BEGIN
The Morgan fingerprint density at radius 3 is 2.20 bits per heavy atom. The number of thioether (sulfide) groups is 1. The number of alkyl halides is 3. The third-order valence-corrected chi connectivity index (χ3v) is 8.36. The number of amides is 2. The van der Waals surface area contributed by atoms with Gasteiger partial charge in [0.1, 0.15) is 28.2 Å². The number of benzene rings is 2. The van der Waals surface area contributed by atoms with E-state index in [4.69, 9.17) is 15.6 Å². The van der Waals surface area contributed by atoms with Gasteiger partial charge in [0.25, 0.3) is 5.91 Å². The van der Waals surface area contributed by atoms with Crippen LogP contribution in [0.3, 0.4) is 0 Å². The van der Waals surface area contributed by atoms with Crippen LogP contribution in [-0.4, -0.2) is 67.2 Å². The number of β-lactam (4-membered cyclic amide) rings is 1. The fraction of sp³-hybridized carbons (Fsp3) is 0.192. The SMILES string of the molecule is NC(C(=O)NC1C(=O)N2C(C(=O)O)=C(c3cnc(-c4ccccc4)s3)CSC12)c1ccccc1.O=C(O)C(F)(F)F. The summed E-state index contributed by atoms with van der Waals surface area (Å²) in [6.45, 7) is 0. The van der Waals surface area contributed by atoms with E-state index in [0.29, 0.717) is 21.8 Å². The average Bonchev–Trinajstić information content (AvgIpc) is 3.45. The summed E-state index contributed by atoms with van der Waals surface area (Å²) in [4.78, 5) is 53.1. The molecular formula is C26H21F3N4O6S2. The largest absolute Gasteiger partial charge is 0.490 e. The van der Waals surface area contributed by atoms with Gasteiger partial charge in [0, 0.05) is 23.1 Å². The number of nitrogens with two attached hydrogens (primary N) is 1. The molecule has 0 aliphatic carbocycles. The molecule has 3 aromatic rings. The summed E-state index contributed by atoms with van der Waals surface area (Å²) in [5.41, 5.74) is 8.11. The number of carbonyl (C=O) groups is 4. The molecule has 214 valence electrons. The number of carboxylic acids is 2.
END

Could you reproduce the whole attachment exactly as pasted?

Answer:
The Morgan fingerprint density at radius 3 is 2.20 bits per heavy atom. The number of thioether (sulfide) groups is 1. The number of alkyl halides is 3. The third-order valence-corrected chi connectivity index (χ3v) is 8.36. The number of amides is 2. The van der Waals surface area contributed by atoms with Gasteiger partial charge in [0.1, 0.15) is 28.2 Å². The number of benzene rings is 2. The van der Waals surface area contributed by atoms with E-state index in [4.69, 9.17) is 15.6 Å². The van der Waals surface area contributed by atoms with Gasteiger partial charge in [0.25, 0.3) is 5.91 Å². The van der Waals surface area contributed by atoms with Crippen LogP contribution in [0.3, 0.4) is 0 Å². The van der Waals surface area contributed by atoms with Crippen LogP contribution in [-0.4, -0.2) is 67.2 Å². The number of β-lactam (4-membered cyclic amide) rings is 1. The fraction of sp³-hybridized carbons (Fsp3) is 0.192. The SMILES string of the molecule is NC(C(=O)NC1C(=O)N2C(C(=O)O)=C(c3cnc(-c4ccccc4)s3)CSC12)c1ccccc1.O=C(O)C(F)(F)F. The summed E-state index contributed by atoms with van der Waals surface area (Å²) in [6.45, 7) is 0. The van der Waals surface area contributed by atoms with E-state index in [0.29, 0.717) is 21.8 Å². The average Bonchev–Trinajstić information content (AvgIpc) is 3.45. The summed E-state index contributed by atoms with van der Waals surface area (Å²) in [4.78, 5) is 53.1. The molecular formula is C26H21F3N4O6S2. The largest absolute Gasteiger partial charge is 0.490 e. The van der Waals surface area contributed by atoms with Gasteiger partial charge in [0, 0.05) is 23.1 Å². The number of nitrogens with two attached hydrogens (primary N) is 1. The molecule has 0 aliphatic carbocycles. The molecule has 3 aromatic rings. The summed E-state index contributed by atoms with van der Waals surface area (Å²) in [5.41, 5.74) is 8.11. The number of carbonyl (C=O) groups is 4. The molecule has 214 valence electrons. The number of carboxylic acids is 2.